On Independence Day weekend, 130 high school seniors and their families gathered to celebrate their graduation from the Seton Home Study School, an international Catholic homeschooling company located here in Front Royal, Virginia. They came from 35 states and Puerto Rico to join the festivities and walk across a stage to receive their diplomas.
After all the mess and chaos of the past 15 months—the pandemic, the riots, the election, the barrage of changes, many of them disastrously inflicted by the present administration—this weekend left me filled with joy. Here I found teenagers looking hopefully at the future, ready to tackle the world head-on, the kind of teenagers we want to see our children and grandchildren become. Instill our youth with knowledge, a regard for truth, confidence, aspirations, and a love of liberty, and we could turn this country around.
Here I met a young woman who won three scholarships and will major in theater at Florida’s Rollins College. Another was off to Long Island’s Hofstra University, where she’ll study classics and Italian, and one of her fellow graduates has apprenticed herself to a traditionalist painter of religious art. Several students I met planned to study computers and software in various colleges, while another, with several certificates already under his belt, intended to continue his training as a machinist.
In the interviews I conducted for Seton Magazine, I found no cynicism, no dark spirits, and no sense that these students’ education had left them unprepared for the tasks ahead of them. Seton is known for its rigorous academic program, but when I asked these teens what the biggest benefit of homeschooling was for them, nearly every one of them mentioned self-discipline and the ability to learn independently.
“It helped me become a self-starter,” Rachel S. said.
That self-discipline has already brought them gifts and awards. The budding artist has won several art competitions. The theater student has directed award-winning plays. The classics major placed into Latin III at Hofstra. The teen who planned on studying liberal arts at Massachusetts’s Thomas Aquinas College has received awards in computer programming and helped write bits of code for NASA’s Mars landing.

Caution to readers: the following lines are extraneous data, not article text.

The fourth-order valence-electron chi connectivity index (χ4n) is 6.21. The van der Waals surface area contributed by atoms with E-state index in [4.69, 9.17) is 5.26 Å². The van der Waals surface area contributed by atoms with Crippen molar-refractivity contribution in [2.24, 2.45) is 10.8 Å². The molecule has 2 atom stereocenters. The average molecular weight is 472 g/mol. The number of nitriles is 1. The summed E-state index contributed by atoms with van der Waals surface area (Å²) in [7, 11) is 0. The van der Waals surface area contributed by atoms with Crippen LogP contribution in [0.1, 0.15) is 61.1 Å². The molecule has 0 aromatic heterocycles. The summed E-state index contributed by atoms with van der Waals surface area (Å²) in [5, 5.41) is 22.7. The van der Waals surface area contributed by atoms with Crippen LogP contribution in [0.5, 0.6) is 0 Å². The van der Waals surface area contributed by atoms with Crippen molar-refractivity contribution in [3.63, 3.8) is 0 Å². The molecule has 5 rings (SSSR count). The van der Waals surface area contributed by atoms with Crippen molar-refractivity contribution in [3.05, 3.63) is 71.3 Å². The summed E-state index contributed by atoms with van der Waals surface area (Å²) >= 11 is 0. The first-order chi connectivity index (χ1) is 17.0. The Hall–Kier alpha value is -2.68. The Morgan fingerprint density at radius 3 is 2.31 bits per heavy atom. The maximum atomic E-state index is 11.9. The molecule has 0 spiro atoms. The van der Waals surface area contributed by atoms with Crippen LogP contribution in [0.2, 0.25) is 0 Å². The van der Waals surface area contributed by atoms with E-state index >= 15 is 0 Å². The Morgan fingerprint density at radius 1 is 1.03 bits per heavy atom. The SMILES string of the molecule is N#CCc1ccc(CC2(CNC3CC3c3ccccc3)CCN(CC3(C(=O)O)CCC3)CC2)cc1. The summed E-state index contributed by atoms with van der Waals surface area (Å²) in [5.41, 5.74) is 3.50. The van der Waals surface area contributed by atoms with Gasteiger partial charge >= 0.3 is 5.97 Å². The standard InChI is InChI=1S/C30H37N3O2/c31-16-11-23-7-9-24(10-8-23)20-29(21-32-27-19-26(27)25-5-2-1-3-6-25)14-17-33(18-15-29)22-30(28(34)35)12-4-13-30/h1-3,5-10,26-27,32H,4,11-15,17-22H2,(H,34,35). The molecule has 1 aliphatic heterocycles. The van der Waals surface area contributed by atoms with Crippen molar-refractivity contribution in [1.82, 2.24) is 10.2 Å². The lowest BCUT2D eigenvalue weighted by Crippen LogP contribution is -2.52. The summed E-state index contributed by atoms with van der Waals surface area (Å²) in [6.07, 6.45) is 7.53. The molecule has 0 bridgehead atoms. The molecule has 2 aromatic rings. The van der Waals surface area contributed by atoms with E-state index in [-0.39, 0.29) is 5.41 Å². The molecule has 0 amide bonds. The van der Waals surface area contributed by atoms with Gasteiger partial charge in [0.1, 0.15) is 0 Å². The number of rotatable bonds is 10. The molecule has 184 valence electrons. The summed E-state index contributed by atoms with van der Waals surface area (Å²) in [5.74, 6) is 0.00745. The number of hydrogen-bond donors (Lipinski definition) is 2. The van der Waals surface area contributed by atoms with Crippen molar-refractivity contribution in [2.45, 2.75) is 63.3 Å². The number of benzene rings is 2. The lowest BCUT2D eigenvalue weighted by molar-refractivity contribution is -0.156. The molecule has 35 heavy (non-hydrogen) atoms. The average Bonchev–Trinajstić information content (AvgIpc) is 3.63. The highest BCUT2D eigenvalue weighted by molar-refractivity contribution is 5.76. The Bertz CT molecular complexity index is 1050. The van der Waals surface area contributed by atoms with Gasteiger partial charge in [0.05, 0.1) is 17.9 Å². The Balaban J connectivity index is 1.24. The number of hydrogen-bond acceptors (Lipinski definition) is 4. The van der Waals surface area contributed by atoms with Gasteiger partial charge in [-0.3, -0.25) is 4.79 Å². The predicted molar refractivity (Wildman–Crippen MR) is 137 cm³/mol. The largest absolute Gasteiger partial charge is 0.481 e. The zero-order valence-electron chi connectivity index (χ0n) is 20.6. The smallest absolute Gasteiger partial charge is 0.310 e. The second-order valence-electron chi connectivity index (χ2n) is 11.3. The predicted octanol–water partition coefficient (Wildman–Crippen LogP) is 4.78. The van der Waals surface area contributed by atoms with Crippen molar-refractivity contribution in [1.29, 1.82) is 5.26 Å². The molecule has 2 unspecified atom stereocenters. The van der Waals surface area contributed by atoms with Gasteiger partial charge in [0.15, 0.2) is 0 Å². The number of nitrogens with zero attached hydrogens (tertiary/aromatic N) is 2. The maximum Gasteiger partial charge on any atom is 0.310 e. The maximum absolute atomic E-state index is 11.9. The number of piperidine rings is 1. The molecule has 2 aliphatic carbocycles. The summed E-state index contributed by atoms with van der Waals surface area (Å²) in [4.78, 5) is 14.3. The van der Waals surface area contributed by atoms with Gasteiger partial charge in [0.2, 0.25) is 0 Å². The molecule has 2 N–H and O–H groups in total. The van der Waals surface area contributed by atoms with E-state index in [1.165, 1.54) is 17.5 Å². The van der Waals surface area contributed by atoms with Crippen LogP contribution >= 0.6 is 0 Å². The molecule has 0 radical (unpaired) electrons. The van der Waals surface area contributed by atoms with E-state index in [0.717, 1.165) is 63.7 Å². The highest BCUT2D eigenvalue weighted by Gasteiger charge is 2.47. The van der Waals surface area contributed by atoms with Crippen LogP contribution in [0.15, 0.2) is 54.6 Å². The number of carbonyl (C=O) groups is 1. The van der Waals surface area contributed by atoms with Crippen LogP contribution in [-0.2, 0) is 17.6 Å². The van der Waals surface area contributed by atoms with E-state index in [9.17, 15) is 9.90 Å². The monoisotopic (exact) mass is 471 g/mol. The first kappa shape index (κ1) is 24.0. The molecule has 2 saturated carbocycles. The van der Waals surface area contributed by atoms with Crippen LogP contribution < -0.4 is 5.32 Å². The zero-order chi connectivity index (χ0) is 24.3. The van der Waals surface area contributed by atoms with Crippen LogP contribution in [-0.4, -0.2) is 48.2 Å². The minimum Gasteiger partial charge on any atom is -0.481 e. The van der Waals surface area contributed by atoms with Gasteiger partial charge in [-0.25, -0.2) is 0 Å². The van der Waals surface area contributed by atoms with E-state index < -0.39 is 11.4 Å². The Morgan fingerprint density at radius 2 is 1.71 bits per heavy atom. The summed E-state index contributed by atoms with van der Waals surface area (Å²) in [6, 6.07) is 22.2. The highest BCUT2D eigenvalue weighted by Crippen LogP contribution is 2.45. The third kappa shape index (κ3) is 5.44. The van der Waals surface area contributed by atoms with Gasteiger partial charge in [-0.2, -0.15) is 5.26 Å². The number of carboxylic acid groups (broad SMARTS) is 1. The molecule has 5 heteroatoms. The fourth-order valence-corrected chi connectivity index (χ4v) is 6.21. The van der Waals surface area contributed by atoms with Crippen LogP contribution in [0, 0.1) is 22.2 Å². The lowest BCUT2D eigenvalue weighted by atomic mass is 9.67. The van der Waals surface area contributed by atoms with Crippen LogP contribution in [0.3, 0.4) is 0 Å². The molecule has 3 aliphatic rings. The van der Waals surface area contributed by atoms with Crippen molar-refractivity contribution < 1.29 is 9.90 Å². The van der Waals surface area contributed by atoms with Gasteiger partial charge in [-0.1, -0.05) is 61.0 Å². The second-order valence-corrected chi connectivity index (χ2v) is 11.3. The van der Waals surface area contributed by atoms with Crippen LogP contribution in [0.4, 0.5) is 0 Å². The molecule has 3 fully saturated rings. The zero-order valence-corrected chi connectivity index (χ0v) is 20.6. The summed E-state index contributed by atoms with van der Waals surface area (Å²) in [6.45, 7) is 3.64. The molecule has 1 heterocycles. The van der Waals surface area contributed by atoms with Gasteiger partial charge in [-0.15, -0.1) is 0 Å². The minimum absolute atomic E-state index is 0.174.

Bear in mind that most of these kids come from ordinary middle-class homes. They are not members of a privileged group, nor products of wealth and luxury. Some of them hold part-time jobs, and many of them, like the theater major, have worked hard to win scholarships to allow them the opportunity to attend the college of their choice.
They are not extraordinary in any discernible way, but they have prepared themselves to do extraordinary things. They wrote book reports and essays from the fourth grade on, read classic literature, learned history unadulterated by Marxism, and studied mathematics and science.
With the exception of their religious courses, most of the material and resources used by these students reminds me of the books I used 50 years ago in elementary and secondary schools. Silas Marner, Shakespeare’s plays, history texts celebrating America’s experiment in liberty: we studied the same material in the old days.
Just as important as the academic instruction and self-discipline gained from homeschooling is the enthusiasm of these graduates, their love of country and their faith, and their can-do spirit regarding their future. Like the subjects they studied in school, they seem closer in spirit to the American optimism of my childhood and youth than to today’s dreary fear and pessimism.
If we want citizens worthy of liberty, we need to start with education. Academic studies are important, but we also need to ensure our young people drink from the springs of confidence and good cheer rather than from pools poisoned by hatred and despair.
If our schools can’t provide these things, then parents, grandparents, guardians, and mentors must step into the gap and supply our students with an education emphasizing the transcendentals of goodness, beauty, and truth. Sounds corny, I know, but that’s the only solution.
Having met these graduates, having seen the brightness of their hopes and dreams for the future, and having learned about their talents—the parents supplied me with most of that information, indicating a healthy sense of humility in these kids—I know our young people are up to the challenges of the coming years, if they receive the equipment and training to face that future.
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Jeff Minick lives in Front Royal, Virginia, and may be found online at jeffminick.com. He is the author of two novels, Amanda Bell and Dust on Their Wings, and two works of non-fiction, Learning as I Go and Movies Make the Man.